Last week I took a trip to Texas to visit my girlfriend. It was a pretty nice way to unwind after shipping Beta2, but I am not really capable of ‘relaxing’ without focusing on doing some sort work. So I started to think about some of the ways we could improve our development process, in particular reducing the number of defects in our software.
What began as a simple list of process improvements, such a website to track changes in a file, quickly became a philosophical journey into the nature of software. (Seriously.)
You see, when I was going to school I firmly believed that with quality devs it is possible to create zero-defect software. Zero bugs, nada, zilch, none. (This is touched upon in the Mythical Man-Month.) But after spending some time in ‘the real world’ my dreams of software perfection came to an abrupt and violent end.
Consider this maxim:
If you can write a function without any bugs you can write a class without any bugs. If you can write a class without any bugs you can write a code-file without any bugs. If you can write a code-file without any bugs you can write an entire project without any bugs.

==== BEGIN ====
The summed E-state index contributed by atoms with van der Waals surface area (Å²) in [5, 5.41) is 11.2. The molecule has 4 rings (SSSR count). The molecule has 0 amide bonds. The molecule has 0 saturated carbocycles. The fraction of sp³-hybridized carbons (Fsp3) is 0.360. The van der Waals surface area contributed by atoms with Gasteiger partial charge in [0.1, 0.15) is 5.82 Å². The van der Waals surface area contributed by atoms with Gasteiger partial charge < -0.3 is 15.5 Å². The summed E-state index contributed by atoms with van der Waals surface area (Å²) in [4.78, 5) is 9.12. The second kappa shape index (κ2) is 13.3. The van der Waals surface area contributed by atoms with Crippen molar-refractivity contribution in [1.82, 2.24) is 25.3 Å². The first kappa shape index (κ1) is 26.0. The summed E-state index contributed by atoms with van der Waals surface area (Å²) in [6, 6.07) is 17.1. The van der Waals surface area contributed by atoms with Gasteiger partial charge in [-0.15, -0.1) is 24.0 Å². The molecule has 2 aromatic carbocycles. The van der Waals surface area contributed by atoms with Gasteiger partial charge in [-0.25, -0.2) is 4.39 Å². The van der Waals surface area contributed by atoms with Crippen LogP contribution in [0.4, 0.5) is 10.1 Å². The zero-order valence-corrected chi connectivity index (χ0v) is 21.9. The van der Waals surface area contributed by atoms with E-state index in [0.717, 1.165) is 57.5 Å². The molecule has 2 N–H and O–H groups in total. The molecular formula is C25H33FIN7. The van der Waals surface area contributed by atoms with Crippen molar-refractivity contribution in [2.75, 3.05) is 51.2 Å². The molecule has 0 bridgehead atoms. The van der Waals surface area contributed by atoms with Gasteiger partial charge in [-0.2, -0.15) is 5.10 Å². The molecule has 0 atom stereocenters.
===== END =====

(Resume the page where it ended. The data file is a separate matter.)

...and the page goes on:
Sounds simple enough, but most developers quickly learn the fallacy in that statement is that the word ‘bug’ is far too vague. Does it refer to a deviation from what the programmer intended? Is it a deviation from the code to the spec? Is it a difference from what the user expected the program to do? Not only are there stats on the average number of ‘defects’ per 1,000 lines of code but there are also several ways to view and interpret each of those ‘defects’.
Any process change which is used to curb the number of software defects is limited to the perspective by which it defines defects.
Unit testing for example fixes bugs according to the developer’s perspective. QA departments on the other hand traditionally fix bugs according to the user’s perspective.
Obviously fewer bugs lead to better software, regardless of the ‘types’ of bugs. However I would argue that there needs to be a balance.
If software is useful and intuitive to the user but grotesque under the hood, then is it truly good software? What about a piece of code that works perfectly, but the UI complexly obtuse.
I figured I would share this quandary with you and welcome any of your insights. When I can get a better hold on this issue I’ll try to write a more formal definition of software quality in relation to perspective.
Until then, enjoy Beta2!